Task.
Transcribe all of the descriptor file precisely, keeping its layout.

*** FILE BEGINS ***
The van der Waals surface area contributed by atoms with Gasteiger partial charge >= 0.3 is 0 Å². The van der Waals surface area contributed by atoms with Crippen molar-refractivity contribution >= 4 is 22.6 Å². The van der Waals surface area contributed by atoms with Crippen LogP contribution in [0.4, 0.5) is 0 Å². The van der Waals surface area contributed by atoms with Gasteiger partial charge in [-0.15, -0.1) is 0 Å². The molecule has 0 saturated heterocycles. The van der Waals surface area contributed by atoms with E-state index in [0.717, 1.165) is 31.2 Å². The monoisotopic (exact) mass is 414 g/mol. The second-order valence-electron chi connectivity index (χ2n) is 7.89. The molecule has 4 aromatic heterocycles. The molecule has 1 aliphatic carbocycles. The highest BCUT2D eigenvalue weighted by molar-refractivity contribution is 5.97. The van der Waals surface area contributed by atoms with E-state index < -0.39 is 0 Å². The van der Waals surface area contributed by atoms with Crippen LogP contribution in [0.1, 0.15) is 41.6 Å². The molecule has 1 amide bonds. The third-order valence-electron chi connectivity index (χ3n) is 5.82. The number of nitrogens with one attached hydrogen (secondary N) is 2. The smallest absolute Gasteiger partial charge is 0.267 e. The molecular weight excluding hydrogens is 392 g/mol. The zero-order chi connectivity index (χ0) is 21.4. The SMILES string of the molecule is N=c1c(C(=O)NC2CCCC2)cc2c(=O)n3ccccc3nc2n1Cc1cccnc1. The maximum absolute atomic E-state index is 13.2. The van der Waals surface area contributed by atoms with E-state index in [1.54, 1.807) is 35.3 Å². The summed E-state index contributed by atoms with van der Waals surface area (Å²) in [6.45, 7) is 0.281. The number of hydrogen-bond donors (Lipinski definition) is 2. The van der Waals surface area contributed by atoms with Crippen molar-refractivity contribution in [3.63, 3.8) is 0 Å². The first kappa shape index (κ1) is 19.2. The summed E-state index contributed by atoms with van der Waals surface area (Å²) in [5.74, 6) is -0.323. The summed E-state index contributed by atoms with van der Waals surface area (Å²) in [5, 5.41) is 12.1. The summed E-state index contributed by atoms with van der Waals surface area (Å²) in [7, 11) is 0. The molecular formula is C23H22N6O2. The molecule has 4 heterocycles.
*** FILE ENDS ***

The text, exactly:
The van der Waals surface area contributed by atoms with Gasteiger partial charge >= 0.3 is 0 Å². The van der Waals surface area contributed by atoms with Crippen molar-refractivity contribution >= 4 is 22.6 Å². The van der Waals surface area contributed by atoms with Crippen LogP contribution in [0.4, 0.5) is 0 Å². The van der Waals surface area contributed by atoms with Gasteiger partial charge in [-0.15, -0.1) is 0 Å². The molecule has 0 saturated heterocycles. The van der Waals surface area contributed by atoms with E-state index in [0.717, 1.165) is 31.2 Å². The monoisotopic (exact) mass is 414 g/mol. The second-order valence-electron chi connectivity index (χ2n) is 7.89. The molecule has 4 aromatic heterocycles. The molecule has 1 aliphatic carbocycles. The highest BCUT2D eigenvalue weighted by molar-refractivity contribution is 5.97. The van der Waals surface area contributed by atoms with E-state index < -0.39 is 0 Å². The van der Waals surface area contributed by atoms with Crippen LogP contribution in [0.1, 0.15) is 41.6 Å². The molecule has 1 amide bonds. The third-order valence-electron chi connectivity index (χ3n) is 5.82. The number of nitrogens with one attached hydrogen (secondary N) is 2. The smallest absolute Gasteiger partial charge is 0.267 e. The molecular weight excluding hydrogens is 392 g/mol. The zero-order chi connectivity index (χ0) is 21.4. The SMILES string of the molecule is N=c1c(C(=O)NC2CCCC2)cc2c(=O)n3ccccc3nc2n1Cc1cccnc1. The maximum absolute atomic E-state index is 13.2. The van der Waals surface area contributed by atoms with E-state index in [1.54, 1.807) is 35.3 Å². The summed E-state index contributed by atoms with van der Waals surface area (Å²) in [6.45, 7) is 0.281. The number of hydrogen-bond donors (Lipinski definition) is 2. The van der Waals surface area contributed by atoms with Crippen molar-refractivity contribution in [3.63, 3.8) is 0 Å². The first kappa shape index (κ1) is 19.2. The summed E-state index contributed by atoms with van der Waals surface area (Å²) in [5.74, 6) is -0.323. The summed E-state index contributed by atoms with van der Waals surface area (Å²) in [5, 5.41) is 12.1. The summed E-state index contributed by atoms with van der Waals surface area (Å²) in [7, 11) is 0. The molecular formula is C23H22N6O2. The molecule has 4 heterocycles.